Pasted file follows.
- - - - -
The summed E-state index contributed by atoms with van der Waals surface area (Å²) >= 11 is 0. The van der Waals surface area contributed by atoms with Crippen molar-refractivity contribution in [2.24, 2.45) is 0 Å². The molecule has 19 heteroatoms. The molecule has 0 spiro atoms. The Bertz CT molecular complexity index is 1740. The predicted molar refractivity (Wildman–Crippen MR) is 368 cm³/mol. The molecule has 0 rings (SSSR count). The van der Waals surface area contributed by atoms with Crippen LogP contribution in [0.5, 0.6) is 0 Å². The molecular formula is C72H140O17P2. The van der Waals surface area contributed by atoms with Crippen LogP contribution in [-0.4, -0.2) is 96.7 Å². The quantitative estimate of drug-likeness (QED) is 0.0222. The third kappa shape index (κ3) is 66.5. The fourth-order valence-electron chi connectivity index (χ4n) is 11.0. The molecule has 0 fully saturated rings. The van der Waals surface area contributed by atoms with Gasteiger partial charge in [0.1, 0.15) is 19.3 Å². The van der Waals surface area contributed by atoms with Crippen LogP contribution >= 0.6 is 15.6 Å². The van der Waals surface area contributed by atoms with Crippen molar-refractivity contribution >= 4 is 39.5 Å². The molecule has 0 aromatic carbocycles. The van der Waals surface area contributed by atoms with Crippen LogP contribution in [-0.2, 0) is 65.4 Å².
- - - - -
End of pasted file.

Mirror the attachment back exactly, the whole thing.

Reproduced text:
The summed E-state index contributed by atoms with van der Waals surface area (Å²) >= 11 is 0. The van der Waals surface area contributed by atoms with Crippen molar-refractivity contribution in [2.24, 2.45) is 0 Å². The molecule has 19 heteroatoms. The molecule has 0 spiro atoms. The Bertz CT molecular complexity index is 1740. The predicted molar refractivity (Wildman–Crippen MR) is 368 cm³/mol. The molecule has 0 rings (SSSR count). The van der Waals surface area contributed by atoms with Crippen LogP contribution in [0.5, 0.6) is 0 Å². The molecular formula is C72H140O17P2. The van der Waals surface area contributed by atoms with Crippen LogP contribution in [-0.4, -0.2) is 96.7 Å². The quantitative estimate of drug-likeness (QED) is 0.0222. The third kappa shape index (κ3) is 66.5. The fourth-order valence-electron chi connectivity index (χ4n) is 11.0. The molecule has 0 fully saturated rings. The van der Waals surface area contributed by atoms with Gasteiger partial charge in [0.1, 0.15) is 19.3 Å². The van der Waals surface area contributed by atoms with Crippen LogP contribution >= 0.6 is 15.6 Å². The van der Waals surface area contributed by atoms with Crippen molar-refractivity contribution >= 4 is 39.5 Å². The molecule has 0 aromatic carbocycles. The van der Waals surface area contributed by atoms with Crippen LogP contribution in [-0.2, 0) is 65.4 Å².